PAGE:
Why the most successful creature on our planet isn’t a super-fast, very hostile, enormous, poisonous monster?

Or: why intelligence was best awarded on land.

Posted by alexogko on Deviantart.

Why the most successful animal on our planet wasn’t the one with more hostile characteristics? In the Pleistocene many species similar¹ to the homo sapiens sapiens existed at the same time. And, of all of them, one had more success. About the success of that species, I ask: why the successful one had great cognitive skills and not so great motor skills?

Hostile skills, in fact, seem to be much more objective than some products of our highly developed cognitive apparatus. As Byrne points out, it is difficult to understand how the lack of objectivity of our cognitive apparatus may have represented any advantage. He says:

Large brain size at birth, in conjunction with a narrowed pelvis associated with efficient modern bipedalism, has the consequence of difficulties and danger to mother and child during birth. Yet, much growth is still necessary to reach the adult size, so that the human infant is unusually helpless at birth and dependent for several years on time-consuming parental care (BYRNE, 2000)².

Also, this very complex cognitive system allows us to compose a greater number of “non-hostile” skills, such as jumping from branch to branch (not flying), producing and using complex artificial tools (but we are not the faster species), writing (and not even the stronger). So why these non-hostile characteristics (like painting and etc.) were successful on the wild terrestrial life?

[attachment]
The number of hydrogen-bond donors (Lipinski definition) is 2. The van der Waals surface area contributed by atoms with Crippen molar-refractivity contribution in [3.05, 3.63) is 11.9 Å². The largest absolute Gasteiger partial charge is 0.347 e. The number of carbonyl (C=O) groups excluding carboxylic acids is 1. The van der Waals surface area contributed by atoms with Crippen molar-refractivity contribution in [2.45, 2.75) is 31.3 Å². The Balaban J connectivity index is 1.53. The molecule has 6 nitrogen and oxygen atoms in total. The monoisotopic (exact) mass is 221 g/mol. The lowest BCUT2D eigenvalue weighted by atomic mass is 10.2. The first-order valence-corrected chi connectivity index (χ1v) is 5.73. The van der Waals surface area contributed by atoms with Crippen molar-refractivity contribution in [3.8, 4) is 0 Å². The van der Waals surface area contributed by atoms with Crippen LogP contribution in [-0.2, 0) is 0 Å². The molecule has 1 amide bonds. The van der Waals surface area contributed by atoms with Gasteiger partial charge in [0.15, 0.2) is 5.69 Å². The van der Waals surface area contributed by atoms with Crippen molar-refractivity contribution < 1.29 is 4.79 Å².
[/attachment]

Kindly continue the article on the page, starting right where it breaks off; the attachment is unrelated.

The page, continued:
The Answer:

Our not very “direct” hostility may be a reflection of the danger that some of the great predators of the past may have presented to our ancestors in a way that they forced a certain “physical shyness” in our ancestors. After all, we are far from being the tallest, fastest, or strongest individuals on the planet. Therefore, this “shyness” may have been preserved in some of our ancestors until very hostile/dangerous species were extinct, or until they no longer presented the same danger to our ancestors.

But, again, what happened in the Pleistocene? Did we fight “giant”, intelligent, extremely violent gorillas and we won?
Some of our evolutionary cousins were certainly bigger, yes. But I believe that in the Pleistocene different characteristics (like a better cognitive system and complex skills) possibly made our ancestors win a “pedagogical race” which selected the species that could learn more (or learn fast) and, by doing so, they could also enhance their life expectancy (what would also increase the species individual numbers), and consequently making those who won this “pedagogical race” certainly selected.

¹ According to Mellars and Stringer, there are “some extinct hominids whose stone tools defined the period and, however, are now considered not to be closely related to modern humans species”. Mellars, P., Stringer, C. (1989). The human revolution: Behavioural and biological perspectives on the origins of modern humans. Princeton: Ed. Princeton University Press.

² Byrne, R. (2000). Evolution of Primate Cognition. Cognitive Science, 34(3), 543–570.

Top-writer in Science. M.A. in Philosophy. And my favorite science fictions are Metropolis and King Kong. alexand3r.bird@gmail.com

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